A further intriguing historical feature of Vaculík’s Dreambook is the melancholy presence of the two figures who came to represent the Soviet invasion era and its aftermath of “normalization” to an international audience: Milan Kundera and Václav Havel. Both “characters” haunt the text. Havel, in jail at the time, is restricted to cameo appearances only, mentioned in passing by mutual friends. Vaculík refers to him half-joking, half-mocking as “Mr Václav.” Kundera makes two appearances recorded in comments published in foreign newspapers, but it is in his third and final appearance that he delivers a coup de grâce in the form of an interview published in Frankfurter Rundschau. In it, Kundera states “the Czechs’ fate mirrors the fate of humanity as a whole, in which the greatest injustice is not violence but oblivion.”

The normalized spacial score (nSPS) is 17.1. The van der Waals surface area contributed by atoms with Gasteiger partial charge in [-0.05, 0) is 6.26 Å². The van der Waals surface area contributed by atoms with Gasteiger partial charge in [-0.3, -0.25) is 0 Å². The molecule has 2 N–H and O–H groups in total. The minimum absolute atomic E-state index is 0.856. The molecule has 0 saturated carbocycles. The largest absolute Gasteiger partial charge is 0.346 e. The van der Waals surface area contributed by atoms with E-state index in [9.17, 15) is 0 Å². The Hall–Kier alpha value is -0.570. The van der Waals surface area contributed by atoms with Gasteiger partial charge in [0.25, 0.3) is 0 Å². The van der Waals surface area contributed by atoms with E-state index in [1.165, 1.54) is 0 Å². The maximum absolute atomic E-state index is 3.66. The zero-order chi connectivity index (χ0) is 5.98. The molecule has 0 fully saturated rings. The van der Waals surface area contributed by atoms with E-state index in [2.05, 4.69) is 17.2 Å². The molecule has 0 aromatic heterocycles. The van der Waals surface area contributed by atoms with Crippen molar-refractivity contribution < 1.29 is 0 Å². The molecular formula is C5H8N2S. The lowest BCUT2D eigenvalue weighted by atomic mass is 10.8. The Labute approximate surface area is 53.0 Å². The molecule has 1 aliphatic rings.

Kundera’s wounding, nihilistic, brutal, self-aggrandizing collection of clever bons mots upset Vaculík. He even observes that engaging with Kundera’s views “is no way to finish my book.” It is an irony, and a real shame, that the best Vaculík’s many international admirers can hope for is that his work will be compared to that of Milan Kundera and Aleksandr Solzhenitsyn as a fine author of “the political novel.” A more considered view of A Czech Dreambook would be to regard it as a startling and original work of art describing the mess and the joy of being human.